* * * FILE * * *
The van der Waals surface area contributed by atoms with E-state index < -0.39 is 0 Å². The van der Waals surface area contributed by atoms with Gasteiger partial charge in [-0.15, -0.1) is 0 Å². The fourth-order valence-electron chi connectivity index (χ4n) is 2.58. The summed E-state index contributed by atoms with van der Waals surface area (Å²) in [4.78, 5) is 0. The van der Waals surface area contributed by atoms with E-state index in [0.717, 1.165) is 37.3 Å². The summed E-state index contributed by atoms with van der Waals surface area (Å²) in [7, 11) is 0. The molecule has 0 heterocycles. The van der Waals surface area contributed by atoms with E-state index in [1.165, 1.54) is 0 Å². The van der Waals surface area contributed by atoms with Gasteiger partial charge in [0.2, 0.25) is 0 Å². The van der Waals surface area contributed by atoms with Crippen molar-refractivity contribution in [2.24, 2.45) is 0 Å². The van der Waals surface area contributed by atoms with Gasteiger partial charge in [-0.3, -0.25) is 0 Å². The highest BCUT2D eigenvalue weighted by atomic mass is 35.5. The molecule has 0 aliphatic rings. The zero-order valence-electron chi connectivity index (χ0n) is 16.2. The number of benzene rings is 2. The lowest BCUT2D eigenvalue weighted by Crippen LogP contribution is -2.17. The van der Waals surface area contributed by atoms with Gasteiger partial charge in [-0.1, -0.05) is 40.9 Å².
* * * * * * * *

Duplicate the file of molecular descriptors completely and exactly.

The van der Waals surface area contributed by atoms with E-state index < -0.39 is 0 Å². The van der Waals surface area contributed by atoms with Gasteiger partial charge in [-0.15, -0.1) is 0 Å². The fourth-order valence-electron chi connectivity index (χ4n) is 2.58. The summed E-state index contributed by atoms with van der Waals surface area (Å²) in [4.78, 5) is 0. The van der Waals surface area contributed by atoms with E-state index in [0.717, 1.165) is 37.3 Å². The summed E-state index contributed by atoms with van der Waals surface area (Å²) in [7, 11) is 0. The molecule has 0 heterocycles. The van der Waals surface area contributed by atoms with E-state index in [1.165, 1.54) is 0 Å². The van der Waals surface area contributed by atoms with Gasteiger partial charge in [0.2, 0.25) is 0 Å². The van der Waals surface area contributed by atoms with Crippen molar-refractivity contribution in [2.24, 2.45) is 0 Å². The van der Waals surface area contributed by atoms with Gasteiger partial charge in [-0.3, -0.25) is 0 Å². The highest BCUT2D eigenvalue weighted by atomic mass is 35.5. The molecule has 0 aliphatic rings. The zero-order valence-electron chi connectivity index (χ0n) is 16.2. The number of benzene rings is 2. The lowest BCUT2D eigenvalue weighted by Crippen LogP contribution is -2.17. The van der Waals surface area contributed by atoms with Gasteiger partial charge in [-0.1, -0.05) is 40.9 Å².